• Central-Place Theory: A theory formulated by Walter Christaller in the early 1900s that explains the size and distribution of cities in terms of a competitive supply of goods and services to dispersed populations. 
  • City Beautiful Movement: Movement in environmental design that drew directly from the Beaux Arts school. Architects from this movement strove to impart order on hectic, industrial centers by creating urban spaces that conveyed a sense of morality and civic pride, which many feared was absent from the frenzied new industrial world.
  • Colonial cities: Cities established by colonizing empires as administrative centers. Often they were established on already existing native cities, completely overtaking their infrastructures. 
  • Concentric-Zone Model: Model that describes urban environments as a series of rings of distinct land uses radiating out from a central core, or central business district. 
  • Edge cities: Cities that are located on the outskirts of larger cities and serve many of the same functions of urban areas, but in a sprawling, decentralized suburban environment. 
  • Environmental justice: According to the US Environmental Protection Agency, “the fair treatment and meaningful involvement of all people regardless of race, color, national origin, or income with respect to the development, implementation, and enforcement of environmental laws, regulations, and policies.” 
  • European cities: Cities in Europe that were mostly developed during the Medieval Period and that retain many of the same characteristics, such as extreme density of development with narrow buildings and winding streets, an ornate church that prominently marks the city center, and high walls surrounding the city center that provided defense against attack.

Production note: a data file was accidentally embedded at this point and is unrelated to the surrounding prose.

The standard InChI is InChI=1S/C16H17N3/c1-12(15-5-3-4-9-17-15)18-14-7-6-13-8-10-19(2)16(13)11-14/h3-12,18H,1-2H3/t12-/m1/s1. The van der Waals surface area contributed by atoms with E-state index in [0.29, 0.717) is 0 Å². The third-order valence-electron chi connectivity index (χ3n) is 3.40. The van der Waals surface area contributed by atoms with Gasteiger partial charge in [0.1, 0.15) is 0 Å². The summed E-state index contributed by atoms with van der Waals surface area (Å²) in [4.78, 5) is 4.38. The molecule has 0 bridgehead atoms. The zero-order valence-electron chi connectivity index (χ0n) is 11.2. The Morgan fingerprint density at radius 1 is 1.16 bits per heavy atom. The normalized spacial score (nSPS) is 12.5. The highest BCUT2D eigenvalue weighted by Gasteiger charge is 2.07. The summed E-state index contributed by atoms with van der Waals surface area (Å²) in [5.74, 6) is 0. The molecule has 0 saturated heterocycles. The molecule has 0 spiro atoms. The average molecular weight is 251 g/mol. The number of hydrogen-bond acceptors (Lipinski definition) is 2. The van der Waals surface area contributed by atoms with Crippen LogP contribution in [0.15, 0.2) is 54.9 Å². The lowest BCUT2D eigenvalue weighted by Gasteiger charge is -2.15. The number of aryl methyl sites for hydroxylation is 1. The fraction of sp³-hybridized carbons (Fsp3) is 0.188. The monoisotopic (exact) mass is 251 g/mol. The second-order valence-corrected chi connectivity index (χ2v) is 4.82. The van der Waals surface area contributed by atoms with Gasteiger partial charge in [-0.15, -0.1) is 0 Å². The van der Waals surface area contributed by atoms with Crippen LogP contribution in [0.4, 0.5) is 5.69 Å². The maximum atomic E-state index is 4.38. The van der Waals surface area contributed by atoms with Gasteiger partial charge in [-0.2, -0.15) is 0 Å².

• Exurbanite: Person who has left the inner city and moved to outlying suburbs or rural areas. 
  • Feudal cities: Cities that arose during the Middle Ages and that actually represent a time of relative stagnation in urban growth. This system fostered a dependent relationship between wealthy landowners and peasants who worked their land, providing very little alternative economic opportunities. 
  • Forward capital: A capital city placed in a remote or peripheral area for economic, strategic, or symbolic reasons. 
  • Galactic City Model: A circular-city model that characterizes the role of the automobile in the post-industrial era. 
  • Gateway cities: Cities that, because of their geographic location, act as ports of entry and distribution centers for large geographic areas. 
  • Gentrification: The trend of middle- and upper-income Americans moving into city centers and rehabilitating much of the architecture but also replacing low-income populations, and changing the social character of certain neighborhoods. 
  • Ghettoization: A process occurring in many inner cities in which they become dilapidated centers of poverty, as affluent whites move out to the suburbs and immigrants and people of color vie for scarce jobs and resources. 
  • Great Migration: An early 20th-century mass movement of African Americans from the Deep South to the industrial North, particularly Chicago.

Check out our full AP Human Geography Unit 6 Notes.